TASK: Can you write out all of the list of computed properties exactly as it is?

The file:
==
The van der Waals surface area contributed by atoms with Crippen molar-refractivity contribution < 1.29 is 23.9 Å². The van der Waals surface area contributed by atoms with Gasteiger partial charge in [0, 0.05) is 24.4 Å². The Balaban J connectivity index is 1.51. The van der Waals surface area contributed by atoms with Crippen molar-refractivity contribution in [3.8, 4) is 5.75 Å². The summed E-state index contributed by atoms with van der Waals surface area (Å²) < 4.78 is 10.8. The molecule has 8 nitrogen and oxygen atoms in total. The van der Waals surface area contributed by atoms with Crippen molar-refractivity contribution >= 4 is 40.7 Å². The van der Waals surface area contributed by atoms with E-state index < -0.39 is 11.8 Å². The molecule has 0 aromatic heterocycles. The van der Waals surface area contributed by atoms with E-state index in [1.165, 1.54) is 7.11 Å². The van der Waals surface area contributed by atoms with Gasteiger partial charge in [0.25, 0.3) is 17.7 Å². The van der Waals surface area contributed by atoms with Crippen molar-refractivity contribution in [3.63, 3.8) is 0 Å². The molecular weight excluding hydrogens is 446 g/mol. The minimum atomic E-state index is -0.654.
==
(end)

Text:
The van der Waals surface area contributed by atoms with Crippen molar-refractivity contribution < 1.29 is 23.9 Å². The van der Waals surface area contributed by atoms with Gasteiger partial charge in [0, 0.05) is 24.4 Å². The Balaban J connectivity index is 1.51. The van der Waals surface area contributed by atoms with Crippen molar-refractivity contribution in [3.8, 4) is 5.75 Å². The summed E-state index contributed by atoms with van der Waals surface area (Å²) < 4.78 is 10.8. The molecule has 8 nitrogen and oxygen atoms in total. The van der Waals surface area contributed by atoms with Crippen molar-refractivity contribution >= 4 is 40.7 Å². The van der Waals surface area contributed by atoms with E-state index < -0.39 is 11.8 Å². The molecule has 0 aromatic heterocycles. The van der Waals surface area contributed by atoms with E-state index in [1.165, 1.54) is 7.11 Å². The van der Waals surface area contributed by atoms with Gasteiger partial charge in [0.25, 0.3) is 17.7 Å². The van der Waals surface area contributed by atoms with Crippen molar-refractivity contribution in [3.63, 3.8) is 0 Å². The molecular weight excluding hydrogens is 446 g/mol. The minimum atomic E-state index is -0.654.